You history buffs out there might recall that the mid-1940s was a busy time for Japan. With the empire’s defeat at the end of World War II, the Allied victors were in a position to make sweeping changes to the country’s governance. Perhaps the most monumental was the conversion of the emperor’s status from holy ruler to a constitutionally limited symbol of the state. This effectively reduced the number of activities that would qualify as crimes of lèse-majesté, opening up exciting new opportunities for usurpers and claimants to the throne.
But first, let’s flash back seven centuries to see why monarchical counterclaims were even possible. Things weren’t going too well for the Kamakura shogunate in the early 1300s. The military government had controlled both the nation and its imperial line since 1185, but a slate of poor leadership decisions and two invasion attempts by the Mongols had weakened the government financially and militarily.
Emperor Go-Daigo had seen enough, and in 1331 decided to overthrow the shogunate and return authority to the throne. That attempt got him exiled, but two years later he triumphed over Kamakura and started restoring Japan to its imperial glory. Things were going swimmingly until Ashikaga Takauji, Go-Daigo’s military chief, decided that a new military dictatorship—coincidentally named for and led by Ashikaga—would be so much better than a plain monarchy. This broken friendship split the government into distinct Northern and Southern Courts in 1336. Go-Daigo moved his throne to his new southern base in Yoshino, near Nara, while Ashikaga installed “pretender” Emperor Kōmyō as a rival monarch to the north, in Kyoto.
The two courts worked things out in 1392, with new emperors issuing out of the Northern Court from that point forward. As you might expect, the descendants of Go-Daigo’s Southern Court never fully embraced this new direction. Which brings us to Kumazawa Hiromichi and his attempt to reclaim the southern branch’s authority in 1946. A shopkeeper in Nagoya, Kumazawa’s father supposedly had been ruling Japan in secret since the Meiji era, and the son took over upon his father’s passing in 1920. “Emperor” Kumazawa brought his claim to the attention of General MacArthur’s GHQ, and he was able to produce evidence of direct lineage from Emperor Go-Kameyama, the fourth and final emperor to rule from the Southern Court.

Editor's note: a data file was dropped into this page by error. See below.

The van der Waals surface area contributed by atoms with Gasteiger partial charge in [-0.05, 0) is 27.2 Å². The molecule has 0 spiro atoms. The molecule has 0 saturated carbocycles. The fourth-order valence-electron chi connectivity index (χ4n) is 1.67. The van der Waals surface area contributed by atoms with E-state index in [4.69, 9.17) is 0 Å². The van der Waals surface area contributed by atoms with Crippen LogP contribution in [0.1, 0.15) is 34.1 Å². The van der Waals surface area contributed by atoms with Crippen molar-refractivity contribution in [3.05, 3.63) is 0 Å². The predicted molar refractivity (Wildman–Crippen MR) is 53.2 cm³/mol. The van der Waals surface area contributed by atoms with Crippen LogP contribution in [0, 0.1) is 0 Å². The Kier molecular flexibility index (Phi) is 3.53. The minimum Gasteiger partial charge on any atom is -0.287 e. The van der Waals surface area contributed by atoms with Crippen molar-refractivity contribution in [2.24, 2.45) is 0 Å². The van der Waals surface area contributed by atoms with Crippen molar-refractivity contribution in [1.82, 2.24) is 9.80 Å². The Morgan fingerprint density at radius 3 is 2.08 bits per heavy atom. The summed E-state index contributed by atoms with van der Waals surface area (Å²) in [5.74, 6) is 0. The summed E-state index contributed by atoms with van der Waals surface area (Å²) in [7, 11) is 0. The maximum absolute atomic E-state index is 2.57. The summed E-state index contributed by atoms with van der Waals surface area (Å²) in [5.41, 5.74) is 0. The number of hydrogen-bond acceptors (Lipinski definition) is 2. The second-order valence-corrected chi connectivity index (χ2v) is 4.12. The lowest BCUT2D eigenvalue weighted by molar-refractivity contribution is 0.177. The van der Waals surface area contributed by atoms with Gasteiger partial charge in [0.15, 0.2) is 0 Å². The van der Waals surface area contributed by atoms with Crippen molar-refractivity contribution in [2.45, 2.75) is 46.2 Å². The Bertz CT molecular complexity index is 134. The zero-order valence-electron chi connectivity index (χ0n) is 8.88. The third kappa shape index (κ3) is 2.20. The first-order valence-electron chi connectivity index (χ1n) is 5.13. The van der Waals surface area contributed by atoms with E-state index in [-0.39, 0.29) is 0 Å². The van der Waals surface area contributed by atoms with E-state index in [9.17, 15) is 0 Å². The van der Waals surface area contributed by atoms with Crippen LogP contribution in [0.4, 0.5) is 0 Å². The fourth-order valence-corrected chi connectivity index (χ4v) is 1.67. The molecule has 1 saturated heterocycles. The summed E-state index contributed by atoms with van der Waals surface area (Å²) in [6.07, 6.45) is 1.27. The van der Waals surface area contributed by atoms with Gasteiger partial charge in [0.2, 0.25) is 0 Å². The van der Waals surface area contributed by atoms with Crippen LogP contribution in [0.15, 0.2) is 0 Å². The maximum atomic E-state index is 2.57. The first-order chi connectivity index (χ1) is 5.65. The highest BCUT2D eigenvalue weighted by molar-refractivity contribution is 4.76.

Kumazawa gained a bit of notoriety through positive press coverage, despite his feisty personality. But the GHQ had its heart set on the sitting Emperor Showa. Passage of the Treaty of San Francisco in 1951 officially ended Kumazawa’s efforts, not that he ever really had a chance at the throne. Still, he continued to rule in secret until his “abdication” in 1957, making his son Emperor Sonshin, or so they say. Kumazawa passed away from pancreatic cancer in 1966. He did not receive a state funeral.
Kumazawa was not alone in his quest to recapture the throne. Nearly twenty claimants have come forward over the years to challenge the imperial status quo. Perhaps some were crackpots, but even today there are serious scholars who wonder whether the messiness of the imperial line in the fourteenth century was judiciously resolved. Given that nearly 700 years have passed since that royal fissure, any change back to the southern line seems unlikely. But if MacArthur’s team had been more inclined to embrace the upstart’s story, Japan might have ended up with Emperor Kumazawa.
[Image Credits: Public Domain]